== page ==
We really enjoy this park not just because of its beauty and the tranquility of nature, but also because it is so close to Brisbane. It is situated between Toowoomba and Esk and is a day-use park with short walks and quite a variety of native birdlife.
The history of the park stretches right back to the time when Aboriginal people travelled through this area on their way to the bunya nut feasts. During the 1860s timber were felled here and the cleared land was used for farming. In 1922 the land was declared a national park.
The walks crisscrossing this park are all short, but you can easily spend a day exploring all of them. At the bottom of Cedar Block picnic area there is a short 500m circuit educating walkers about the rainforest and history of the park through signs erected along the way.
We opted for a combination of the other walks. Starting on the Rainforest circuit which is 1.7km return, we marveled at the magnificent Sydney blue gums and variety of ferns in the undergrowth. Palm Creek Circuit branches out from Rainforest circuit and is a 3.5km circuit. It crosses Palm Creek which was named after all the piccabeen palms growing in abundance on its banks.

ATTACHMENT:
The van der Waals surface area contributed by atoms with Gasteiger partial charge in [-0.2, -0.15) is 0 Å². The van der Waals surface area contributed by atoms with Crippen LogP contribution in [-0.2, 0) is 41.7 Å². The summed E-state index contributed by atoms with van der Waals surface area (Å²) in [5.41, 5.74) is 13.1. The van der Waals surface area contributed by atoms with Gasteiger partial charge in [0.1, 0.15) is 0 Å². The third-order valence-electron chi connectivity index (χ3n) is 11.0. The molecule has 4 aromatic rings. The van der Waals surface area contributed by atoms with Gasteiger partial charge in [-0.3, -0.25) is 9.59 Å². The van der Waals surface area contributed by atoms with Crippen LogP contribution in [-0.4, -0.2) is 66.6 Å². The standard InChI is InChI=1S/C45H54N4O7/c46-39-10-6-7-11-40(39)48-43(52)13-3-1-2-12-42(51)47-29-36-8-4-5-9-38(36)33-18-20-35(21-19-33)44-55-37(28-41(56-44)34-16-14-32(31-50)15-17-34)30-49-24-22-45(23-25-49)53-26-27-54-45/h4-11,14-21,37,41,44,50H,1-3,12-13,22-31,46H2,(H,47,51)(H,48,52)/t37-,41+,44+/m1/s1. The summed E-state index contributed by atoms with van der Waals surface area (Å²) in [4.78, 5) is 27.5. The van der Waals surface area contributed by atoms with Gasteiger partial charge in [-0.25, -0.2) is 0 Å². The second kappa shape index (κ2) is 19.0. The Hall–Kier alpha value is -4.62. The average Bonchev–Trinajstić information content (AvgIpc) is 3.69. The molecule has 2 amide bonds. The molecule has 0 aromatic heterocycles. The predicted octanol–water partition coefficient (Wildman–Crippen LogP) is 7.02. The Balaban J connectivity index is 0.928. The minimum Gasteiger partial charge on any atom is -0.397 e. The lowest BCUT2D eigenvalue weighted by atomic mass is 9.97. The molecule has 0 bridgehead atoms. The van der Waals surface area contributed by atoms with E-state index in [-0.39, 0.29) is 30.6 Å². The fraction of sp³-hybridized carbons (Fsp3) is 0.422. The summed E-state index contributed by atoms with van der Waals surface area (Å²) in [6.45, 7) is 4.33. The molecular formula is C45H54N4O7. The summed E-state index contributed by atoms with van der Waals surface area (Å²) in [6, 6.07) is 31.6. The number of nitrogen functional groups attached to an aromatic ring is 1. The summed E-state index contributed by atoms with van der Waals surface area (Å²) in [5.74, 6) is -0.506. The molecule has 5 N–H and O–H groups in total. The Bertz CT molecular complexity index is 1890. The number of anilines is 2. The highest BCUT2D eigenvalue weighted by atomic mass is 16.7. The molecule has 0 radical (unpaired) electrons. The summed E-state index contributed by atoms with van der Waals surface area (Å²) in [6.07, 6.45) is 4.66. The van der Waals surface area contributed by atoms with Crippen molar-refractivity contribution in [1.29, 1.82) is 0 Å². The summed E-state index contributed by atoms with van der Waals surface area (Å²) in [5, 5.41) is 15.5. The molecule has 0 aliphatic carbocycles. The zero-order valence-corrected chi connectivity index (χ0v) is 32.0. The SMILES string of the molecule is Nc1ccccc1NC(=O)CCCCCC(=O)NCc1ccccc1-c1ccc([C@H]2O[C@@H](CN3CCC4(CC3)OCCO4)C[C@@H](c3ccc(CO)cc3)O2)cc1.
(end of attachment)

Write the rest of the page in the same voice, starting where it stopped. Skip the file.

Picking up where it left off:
We left this walk on a 3.7km return track to look at The Caves. Don’t expect too much though as it is more of a sandstone overhang than caves. It was both sad and shocking to see how Lantana was taking over the native bush.
The one track we didn’t do was Buaraba Creek. It branches off Palm Creek Circuit and is a 6km return walk. After leaving the rainforest behind, this walk passes through open forest and ends at Buaraba Creek. Remember to take along drinking water.
The forest is a bird lover’s paradise with more than 80 species of birds on record. Be on the lookout for Scaly-breasted and Rainbow Lorikeets, Satin Bowerbirds, Catbirds, Cockatoos and Fairy Wrens.
Camping is not permitted in this park. All the facilities are provided for a great picnic: fireplaces (bring your own wood), toilets, water and shelters with picnic tables.